I tend to be a procrastinator. (I should have said that a long time ago, but you know how it is.) It’s not that I don’t get things done. I do. Lots. It’s just that I have enough things on my list that the ones I don’t want to do can be avoided until the last minute. There are a number of possible reasons for this. None of them are particularly good.
When people say “I work best against a deadline,” it sometimes means, “I need to know when things are due so I can make a plan; I want to reverse engineer my work schedule accordingly.” But more often, I think, it’s a euphemism for, “I need the threat of a deadline to get me off my, um, chair.”
So what does that have to do with being ready for the return of Jesus?
Delay is a common element in the parables. In the parable of the wise and the wicked servant, the latter thought to himself, “My master is staying away a long time” (24:48). In the parable of the bridesmaids, Jesus says, “The bridegroom was a long time in coming” (25:5). And in the parable of the talents, we read, “After a long time the master of those servants returned” (25:19).
The theme of delay is reminiscent of Israel waiting for the Messiah; how long, O Lord? And the bitter irony of Jesus’ lament over Jerusalem was that the city would be destroyed because they failed to recognize the coming of the Messiah when it finally happened (Luke 19:44).
And now again, another delay. It’s been nearly 2,000 years since Jesus returned to the Father and sent the Holy Spirit in his place. We know Jesus will return at some point, but it’s been a long time already. Do we have any sense of expectancy?
Look at the days of Noah, Jesus says; people just carried on with life as normal until the flood came on them and carried them all away–and that’s how it will be when he returns (Matt 24:38-39). “Therefore,” he commands, “keep watch” (24:42; 25:13).
And the question we’ve been wrestling with throughout this series is, what does that mean? What is watchfulness? What is readiness?
What makes Jesus’ teaching a little disturbing is that–with the exception of the wicked servant in the first parable–those who were cast out, locked out, or consigned to the King’s left hand, seem to have received their fate less for what they had done than for what they had failed to do. Isn’t hell supposed to be for people who do bad things?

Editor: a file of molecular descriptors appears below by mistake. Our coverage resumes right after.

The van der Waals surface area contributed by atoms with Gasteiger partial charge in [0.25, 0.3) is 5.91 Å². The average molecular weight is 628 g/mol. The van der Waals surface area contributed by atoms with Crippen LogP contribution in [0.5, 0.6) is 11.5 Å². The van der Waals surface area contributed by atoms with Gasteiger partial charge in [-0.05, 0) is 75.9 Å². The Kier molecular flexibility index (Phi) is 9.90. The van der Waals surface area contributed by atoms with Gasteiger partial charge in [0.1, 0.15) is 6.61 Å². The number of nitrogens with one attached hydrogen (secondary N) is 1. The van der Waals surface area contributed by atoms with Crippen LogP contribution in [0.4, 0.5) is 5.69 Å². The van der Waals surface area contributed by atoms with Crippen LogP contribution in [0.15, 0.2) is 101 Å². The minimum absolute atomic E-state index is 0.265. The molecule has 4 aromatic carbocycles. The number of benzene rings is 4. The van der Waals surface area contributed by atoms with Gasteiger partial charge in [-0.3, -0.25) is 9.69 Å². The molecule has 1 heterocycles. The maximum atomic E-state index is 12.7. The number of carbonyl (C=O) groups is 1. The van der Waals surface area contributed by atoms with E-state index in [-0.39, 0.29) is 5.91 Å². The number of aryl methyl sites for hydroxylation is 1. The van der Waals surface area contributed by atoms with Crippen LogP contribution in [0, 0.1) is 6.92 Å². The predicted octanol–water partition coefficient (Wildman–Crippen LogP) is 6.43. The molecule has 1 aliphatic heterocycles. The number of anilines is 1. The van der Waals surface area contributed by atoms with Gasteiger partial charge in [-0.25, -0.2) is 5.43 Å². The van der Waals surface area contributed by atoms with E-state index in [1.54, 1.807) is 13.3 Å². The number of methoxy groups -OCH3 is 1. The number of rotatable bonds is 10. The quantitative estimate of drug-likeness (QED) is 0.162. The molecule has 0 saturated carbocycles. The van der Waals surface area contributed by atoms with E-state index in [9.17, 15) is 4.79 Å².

We’ve struggled with this throughout the series. But perhaps we can say it this way. The ones who were condemned had no sense of urgency. That was their folly: they failed to discern the time. None of them lived in the present in a way that was appropriate to the future they knew was coming, even if they didn’t know when.
The wise and faithful servant, the wise bridesmaids, the servants who were faithful with their master’s money: they had a sense of urgency.
But not the urgency of a procrastinator working against a looming deadline. Not the anxiety of a criminal listening for the sound of police sirens. It’s the intrinsic urgency of fully appreciating the importance of their responsibilities. Present and future are all of a piece: the desire to do their part well and rightly now anticipates their future part in the parade, the banquet, and the master’s happiness.
And perhaps we can also say this: only the watchful will see what they should see. Too late, those on the left ask, “Lord, when did we see you hungry or thirsty or a stranger or needing clothes or sick or in prison, and did not help you?” (Matt 25:44). One can almost hear the gears whirring in their heads: It’s not fair, Lord. You should make it more obvious. Drop a big neon sign down over this person that says, “Pay attention. Here, this one. Give this one something to eat.”
The wise and faithful keep watch, not because the Lord is absent, but also because he is present. They keep watch for the ways in which they can be doing what he has given them to do. In the process, they learn to see as he sees.
And they wait, in joyous rather than anxious expectancy, for the Master’s return.